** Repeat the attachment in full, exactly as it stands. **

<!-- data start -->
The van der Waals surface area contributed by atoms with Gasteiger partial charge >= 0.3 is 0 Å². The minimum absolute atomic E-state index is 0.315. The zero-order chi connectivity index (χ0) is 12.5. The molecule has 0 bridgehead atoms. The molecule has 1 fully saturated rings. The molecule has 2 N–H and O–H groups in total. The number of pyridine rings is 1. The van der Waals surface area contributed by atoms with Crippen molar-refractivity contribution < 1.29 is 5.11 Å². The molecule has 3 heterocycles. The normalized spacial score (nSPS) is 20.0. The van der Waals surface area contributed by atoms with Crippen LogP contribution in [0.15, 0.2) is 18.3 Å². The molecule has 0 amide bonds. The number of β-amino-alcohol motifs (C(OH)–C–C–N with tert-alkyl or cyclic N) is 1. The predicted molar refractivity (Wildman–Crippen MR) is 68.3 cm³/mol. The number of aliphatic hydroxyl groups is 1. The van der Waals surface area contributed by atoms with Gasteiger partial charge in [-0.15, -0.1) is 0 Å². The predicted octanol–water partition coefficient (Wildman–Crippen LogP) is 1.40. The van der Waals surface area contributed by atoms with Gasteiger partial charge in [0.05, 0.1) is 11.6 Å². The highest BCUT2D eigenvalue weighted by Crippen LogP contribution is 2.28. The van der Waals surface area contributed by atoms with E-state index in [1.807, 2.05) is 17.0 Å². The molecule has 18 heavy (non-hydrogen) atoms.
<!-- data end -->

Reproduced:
The van der Waals surface area contributed by atoms with Gasteiger partial charge >= 0.3 is 0 Å². The minimum absolute atomic E-state index is 0.315. The zero-order chi connectivity index (χ0) is 12.5. The molecule has 0 bridgehead atoms. The molecule has 1 fully saturated rings. The molecule has 2 N–H and O–H groups in total. The number of pyridine rings is 1. The van der Waals surface area contributed by atoms with Crippen molar-refractivity contribution < 1.29 is 5.11 Å². The molecule has 3 heterocycles. The normalized spacial score (nSPS) is 20.0. The van der Waals surface area contributed by atoms with Crippen LogP contribution in [0.15, 0.2) is 18.3 Å². The molecule has 0 amide bonds. The number of β-amino-alcohol motifs (C(OH)–C–C–N with tert-alkyl or cyclic N) is 1. The predicted molar refractivity (Wildman–Crippen MR) is 68.3 cm³/mol. The number of aliphatic hydroxyl groups is 1. The van der Waals surface area contributed by atoms with Gasteiger partial charge in [-0.15, -0.1) is 0 Å². The predicted octanol–water partition coefficient (Wildman–Crippen LogP) is 1.40. The van der Waals surface area contributed by atoms with Gasteiger partial charge in [0.05, 0.1) is 11.6 Å². The highest BCUT2D eigenvalue weighted by Crippen LogP contribution is 2.28. The van der Waals surface area contributed by atoms with E-state index in [1.807, 2.05) is 17.0 Å². The molecule has 18 heavy (non-hydrogen) atoms.